Thursday, September 22, 2016

Race to the White House

While I am a big sports fan, I confess I’ve never been able to generate much enthusiasm for bicycle racing. However, I do vaguely recall watching on TV some indoor banked track races, perhaps at an Olympic games competition. The singular quality of those races was that nobody appeared to want to win the race. The cyclists meandered along, as slowly as possible, watching to make sure that no one else started to move quickly. Eventually someone started to move and then the chase was on in the dash to the finish.

As the American presidential marathon grinds to an end, I am reminded of such races. Like the Olympics, the World Cup and the European Cup, this competition is held every four years, and as with those other contests, the qualifying events get started soon after the competition declares its current winners.

The presidential primary races got off to the same slow start as the cycling contests, with a huge field of competitors idling along, burning through campaign contributions while generating absolutely no momentum. Jeb Bush blew through $100 million in sponsorship deals without ever accelerating to more than a walk. He spent the most but he was not alone in never getting to the point where the race speeds up. Unlike the bikers, the political aspirants did not all share the same discipline. Donald Trump peddled to the front of the pack and started to pull away immediately, to the chagrin of both the other competitors and the sports press, who had all considered him a non-contender. His bike carried a bullhorn and he yelled “losers” to the audiences as he hurled his water bottles in the faces of the attending fans. None of the other bikers ever caught up and they got together later to agree that this was no way to run a race. His triumph was like no bicyclist in memory. Trump’s victory inspired reactions closer to those generated by Sonny Liston when he was boxing’s heavyweight champion: fear, grudging respect and a desperate wish to see someone eliminate him from the scene.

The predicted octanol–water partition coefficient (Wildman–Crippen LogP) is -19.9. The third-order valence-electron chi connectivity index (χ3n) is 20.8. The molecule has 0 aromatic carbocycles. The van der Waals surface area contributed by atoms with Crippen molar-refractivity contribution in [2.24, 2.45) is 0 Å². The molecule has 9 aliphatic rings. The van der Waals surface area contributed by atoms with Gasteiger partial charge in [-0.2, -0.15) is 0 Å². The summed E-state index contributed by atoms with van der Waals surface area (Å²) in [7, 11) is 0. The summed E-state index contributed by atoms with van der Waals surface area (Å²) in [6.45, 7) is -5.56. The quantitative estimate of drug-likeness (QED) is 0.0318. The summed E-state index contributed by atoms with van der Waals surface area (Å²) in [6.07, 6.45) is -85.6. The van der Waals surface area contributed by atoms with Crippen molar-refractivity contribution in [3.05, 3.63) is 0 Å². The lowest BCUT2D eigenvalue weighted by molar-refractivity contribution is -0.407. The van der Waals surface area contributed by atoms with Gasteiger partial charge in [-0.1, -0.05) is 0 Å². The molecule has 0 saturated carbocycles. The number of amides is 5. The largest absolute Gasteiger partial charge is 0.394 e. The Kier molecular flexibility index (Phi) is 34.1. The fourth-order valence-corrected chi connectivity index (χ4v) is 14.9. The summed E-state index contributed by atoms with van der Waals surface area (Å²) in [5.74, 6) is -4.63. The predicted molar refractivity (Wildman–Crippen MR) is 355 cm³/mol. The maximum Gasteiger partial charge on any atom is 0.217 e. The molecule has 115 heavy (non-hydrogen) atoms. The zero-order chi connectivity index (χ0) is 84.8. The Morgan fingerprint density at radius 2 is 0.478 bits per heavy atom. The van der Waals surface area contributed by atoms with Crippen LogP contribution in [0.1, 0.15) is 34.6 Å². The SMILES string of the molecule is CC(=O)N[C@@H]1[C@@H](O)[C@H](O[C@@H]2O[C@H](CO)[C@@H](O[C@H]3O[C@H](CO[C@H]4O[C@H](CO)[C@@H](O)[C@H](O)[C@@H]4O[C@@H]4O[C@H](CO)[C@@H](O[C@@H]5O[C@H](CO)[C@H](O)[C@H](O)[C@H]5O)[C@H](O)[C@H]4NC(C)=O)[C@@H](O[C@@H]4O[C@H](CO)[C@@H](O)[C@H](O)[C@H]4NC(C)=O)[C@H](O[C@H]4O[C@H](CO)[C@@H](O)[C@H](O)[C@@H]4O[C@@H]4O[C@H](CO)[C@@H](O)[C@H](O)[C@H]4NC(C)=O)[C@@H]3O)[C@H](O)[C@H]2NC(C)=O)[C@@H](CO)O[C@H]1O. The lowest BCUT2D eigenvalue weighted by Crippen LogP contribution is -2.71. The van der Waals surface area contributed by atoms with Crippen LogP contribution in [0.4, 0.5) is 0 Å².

In the other heat, Hillary Clinton started very slowly but having friends on the competition committee, not to mention all the sponsors, she started three laps ahead of the others in a six lap race. The NYT and the WaPo sent race tracking vehicles to report on her every move, unmindful of the fact that they were blocking the track for other competitors. The TV reporters wearily, though happily enough, reported on her uncontested glide to victory, even as Bernie Sanders unlapped himself time after time as his ride generated double or triple the speed of the preordained champion. With the competition committee hurling sticks at his wheels, his final sprint fell short.
a race gone wrong

We have now moved on to the final race. The race to the White House. The media have done their part to assure that the race is unsullied by any mention of issues, freeing the track for a perfect race based on the character, or lack thereof, of the two approved contenders. Thus it will be Team Blue versus Team Red; the establishment Democrat, vilified by the opposition as a lying, traitorous, liberal, corrupt, greedy, opportunistic criminal against the non-Establishment Republican, vilified by the opposition, along with most of the MSM and much of the Republican Establishment, as being a shallow, dangerously ignorant, corrupt narcissistic boor with the emotional development of a small abused child and the personality of an eighth grade bully.

Hillary Clinton emerged from the Democratic Convention with a bump in the polls and the endorsement of her vanquished rival, Bernie Sanders. She extracted the latter by modifying the platform to bring it slightly more in line with democratic values, such as support for a higher minimum wage. Earlier, in response to similar pressure she had changed her position from pro to anti-TPP. However, just as she started to pull far ahead, she nominated Tom Keane, the former Governor and Senator from Virginia as her Vice-presidential choice. Tom Keane is by all accounts, a nice man with an admirable record as a civil rights lawyer. However, his two most recent public utterances prior to his nomination were in support of TPP and more banking deregulation, arguably the two most vital issues in this election year. (We must admit that issues count for even less than vice presidential candidates in presidential elections.) This came as a dagger to the heart of the small but energetic democratic wing of the Democratic Party.

Donald Trump was not to be outdone. Shunned at the Republican Convention by the GOP leaders (the Bush family stayed away en masse) and ridiculed in the press, he saw a chance to pick up support from angry Democrats and he quickly maneuvered out of that situation by picking Indiana Governor Mike Pence from the scarier realms of the twilight zone. Pence is best known for saying: